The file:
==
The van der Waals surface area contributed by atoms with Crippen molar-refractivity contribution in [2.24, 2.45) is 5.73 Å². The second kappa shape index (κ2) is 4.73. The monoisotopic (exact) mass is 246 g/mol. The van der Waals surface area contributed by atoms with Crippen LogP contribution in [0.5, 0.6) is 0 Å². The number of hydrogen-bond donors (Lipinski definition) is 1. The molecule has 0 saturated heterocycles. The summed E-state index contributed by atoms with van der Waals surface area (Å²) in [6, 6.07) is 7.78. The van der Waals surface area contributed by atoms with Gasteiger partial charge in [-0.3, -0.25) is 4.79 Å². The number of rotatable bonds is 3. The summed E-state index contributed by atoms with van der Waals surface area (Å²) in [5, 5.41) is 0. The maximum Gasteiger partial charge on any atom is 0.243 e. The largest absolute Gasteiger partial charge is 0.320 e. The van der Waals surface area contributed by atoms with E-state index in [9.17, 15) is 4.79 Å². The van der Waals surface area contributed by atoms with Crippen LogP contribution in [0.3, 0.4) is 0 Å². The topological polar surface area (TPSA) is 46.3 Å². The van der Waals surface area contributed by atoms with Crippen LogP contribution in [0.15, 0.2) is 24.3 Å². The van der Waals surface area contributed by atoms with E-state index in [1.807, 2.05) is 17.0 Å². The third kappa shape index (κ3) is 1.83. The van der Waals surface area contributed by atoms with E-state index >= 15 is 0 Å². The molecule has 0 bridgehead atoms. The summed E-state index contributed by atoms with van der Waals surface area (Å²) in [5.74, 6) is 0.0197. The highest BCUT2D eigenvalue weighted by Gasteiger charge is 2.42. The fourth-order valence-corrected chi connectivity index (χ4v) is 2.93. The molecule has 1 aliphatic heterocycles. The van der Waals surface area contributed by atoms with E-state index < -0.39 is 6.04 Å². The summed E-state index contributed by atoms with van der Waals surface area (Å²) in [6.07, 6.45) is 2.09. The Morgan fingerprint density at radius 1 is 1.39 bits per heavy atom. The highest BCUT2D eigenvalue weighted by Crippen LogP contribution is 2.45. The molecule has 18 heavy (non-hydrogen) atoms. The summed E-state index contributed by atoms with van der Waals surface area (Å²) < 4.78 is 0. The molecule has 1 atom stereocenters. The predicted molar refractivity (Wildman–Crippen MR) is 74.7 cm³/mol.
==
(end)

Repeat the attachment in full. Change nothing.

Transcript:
The van der Waals surface area contributed by atoms with Crippen molar-refractivity contribution in [2.24, 2.45) is 5.73 Å². The second kappa shape index (κ2) is 4.73. The monoisotopic (exact) mass is 246 g/mol. The van der Waals surface area contributed by atoms with Crippen LogP contribution in [0.5, 0.6) is 0 Å². The number of hydrogen-bond donors (Lipinski definition) is 1. The molecule has 0 saturated heterocycles. The summed E-state index contributed by atoms with van der Waals surface area (Å²) in [6, 6.07) is 7.78. The van der Waals surface area contributed by atoms with Gasteiger partial charge in [-0.3, -0.25) is 4.79 Å². The number of rotatable bonds is 3. The summed E-state index contributed by atoms with van der Waals surface area (Å²) in [5, 5.41) is 0. The maximum Gasteiger partial charge on any atom is 0.243 e. The largest absolute Gasteiger partial charge is 0.320 e. The van der Waals surface area contributed by atoms with E-state index in [9.17, 15) is 4.79 Å². The van der Waals surface area contributed by atoms with Crippen LogP contribution in [0.3, 0.4) is 0 Å². The topological polar surface area (TPSA) is 46.3 Å². The van der Waals surface area contributed by atoms with Crippen LogP contribution in [0.15, 0.2) is 24.3 Å². The van der Waals surface area contributed by atoms with E-state index in [1.807, 2.05) is 17.0 Å². The third kappa shape index (κ3) is 1.83. The van der Waals surface area contributed by atoms with E-state index >= 15 is 0 Å². The molecule has 0 bridgehead atoms. The summed E-state index contributed by atoms with van der Waals surface area (Å²) in [5.74, 6) is 0.0197. The highest BCUT2D eigenvalue weighted by Gasteiger charge is 2.42. The fourth-order valence-corrected chi connectivity index (χ4v) is 2.93. The molecule has 1 aliphatic heterocycles. The van der Waals surface area contributed by atoms with E-state index < -0.39 is 6.04 Å². The summed E-state index contributed by atoms with van der Waals surface area (Å²) in [6.07, 6.45) is 2.09. The Morgan fingerprint density at radius 1 is 1.39 bits per heavy atom. The highest BCUT2D eigenvalue weighted by Crippen LogP contribution is 2.45. The molecule has 18 heavy (non-hydrogen) atoms. The summed E-state index contributed by atoms with van der Waals surface area (Å²) < 4.78 is 0. The molecule has 1 atom stereocenters. The predicted molar refractivity (Wildman–Crippen MR) is 74.7 cm³/mol.